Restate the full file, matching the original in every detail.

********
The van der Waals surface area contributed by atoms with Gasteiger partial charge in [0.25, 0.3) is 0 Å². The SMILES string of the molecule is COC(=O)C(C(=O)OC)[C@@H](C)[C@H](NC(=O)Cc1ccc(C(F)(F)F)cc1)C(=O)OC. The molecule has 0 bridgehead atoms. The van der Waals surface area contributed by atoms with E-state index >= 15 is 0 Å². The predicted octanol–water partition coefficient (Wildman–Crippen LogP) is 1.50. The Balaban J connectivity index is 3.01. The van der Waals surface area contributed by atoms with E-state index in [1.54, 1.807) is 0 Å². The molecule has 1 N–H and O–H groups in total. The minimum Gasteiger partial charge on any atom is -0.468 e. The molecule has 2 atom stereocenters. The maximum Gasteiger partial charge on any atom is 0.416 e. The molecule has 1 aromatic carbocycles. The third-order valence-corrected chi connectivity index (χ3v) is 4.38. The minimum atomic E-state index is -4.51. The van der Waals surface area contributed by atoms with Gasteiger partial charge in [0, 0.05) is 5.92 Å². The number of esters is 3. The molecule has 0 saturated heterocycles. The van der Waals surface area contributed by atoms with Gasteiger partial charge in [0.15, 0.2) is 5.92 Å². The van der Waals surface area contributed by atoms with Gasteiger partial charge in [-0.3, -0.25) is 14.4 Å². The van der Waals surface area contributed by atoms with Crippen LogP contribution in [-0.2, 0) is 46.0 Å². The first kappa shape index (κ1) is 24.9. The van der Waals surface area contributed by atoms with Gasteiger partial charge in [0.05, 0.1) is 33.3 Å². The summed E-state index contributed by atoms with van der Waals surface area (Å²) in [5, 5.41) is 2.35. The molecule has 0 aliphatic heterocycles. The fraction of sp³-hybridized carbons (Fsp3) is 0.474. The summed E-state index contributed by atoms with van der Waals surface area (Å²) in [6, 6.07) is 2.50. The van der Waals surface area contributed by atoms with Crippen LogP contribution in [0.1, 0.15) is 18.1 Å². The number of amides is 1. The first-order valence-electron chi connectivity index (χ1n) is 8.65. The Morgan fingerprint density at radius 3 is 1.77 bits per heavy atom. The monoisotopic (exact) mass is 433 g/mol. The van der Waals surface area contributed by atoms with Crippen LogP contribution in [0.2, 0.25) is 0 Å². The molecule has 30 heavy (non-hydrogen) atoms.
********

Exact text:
The van der Waals surface area contributed by atoms with Gasteiger partial charge in [0.25, 0.3) is 0 Å². The SMILES string of the molecule is COC(=O)C(C(=O)OC)[C@@H](C)[C@H](NC(=O)Cc1ccc(C(F)(F)F)cc1)C(=O)OC. The molecule has 0 bridgehead atoms. The van der Waals surface area contributed by atoms with E-state index >= 15 is 0 Å². The predicted octanol–water partition coefficient (Wildman–Crippen LogP) is 1.50. The Balaban J connectivity index is 3.01. The van der Waals surface area contributed by atoms with E-state index in [1.54, 1.807) is 0 Å². The molecule has 1 N–H and O–H groups in total. The minimum Gasteiger partial charge on any atom is -0.468 e. The molecule has 2 atom stereocenters. The maximum Gasteiger partial charge on any atom is 0.416 e. The molecule has 1 aromatic carbocycles. The third-order valence-corrected chi connectivity index (χ3v) is 4.38. The minimum atomic E-state index is -4.51. The van der Waals surface area contributed by atoms with Gasteiger partial charge in [0, 0.05) is 5.92 Å². The number of esters is 3. The molecule has 0 saturated heterocycles. The van der Waals surface area contributed by atoms with Gasteiger partial charge in [0.15, 0.2) is 5.92 Å². The van der Waals surface area contributed by atoms with Gasteiger partial charge in [-0.3, -0.25) is 14.4 Å². The van der Waals surface area contributed by atoms with Crippen LogP contribution in [-0.2, 0) is 46.0 Å². The first kappa shape index (κ1) is 24.9. The van der Waals surface area contributed by atoms with Gasteiger partial charge in [0.05, 0.1) is 33.3 Å². The summed E-state index contributed by atoms with van der Waals surface area (Å²) in [5, 5.41) is 2.35. The molecule has 0 aliphatic heterocycles. The fraction of sp³-hybridized carbons (Fsp3) is 0.474. The summed E-state index contributed by atoms with van der Waals surface area (Å²) in [6, 6.07) is 2.50. The van der Waals surface area contributed by atoms with Crippen LogP contribution in [0.1, 0.15) is 18.1 Å². The number of amides is 1. The first-order valence-electron chi connectivity index (χ1n) is 8.65. The Morgan fingerprint density at radius 3 is 1.77 bits per heavy atom. The monoisotopic (exact) mass is 433 g/mol. The van der Waals surface area contributed by atoms with Crippen LogP contribution in [0.2, 0.25) is 0 Å². The molecule has 30 heavy (non-hydrogen) atoms.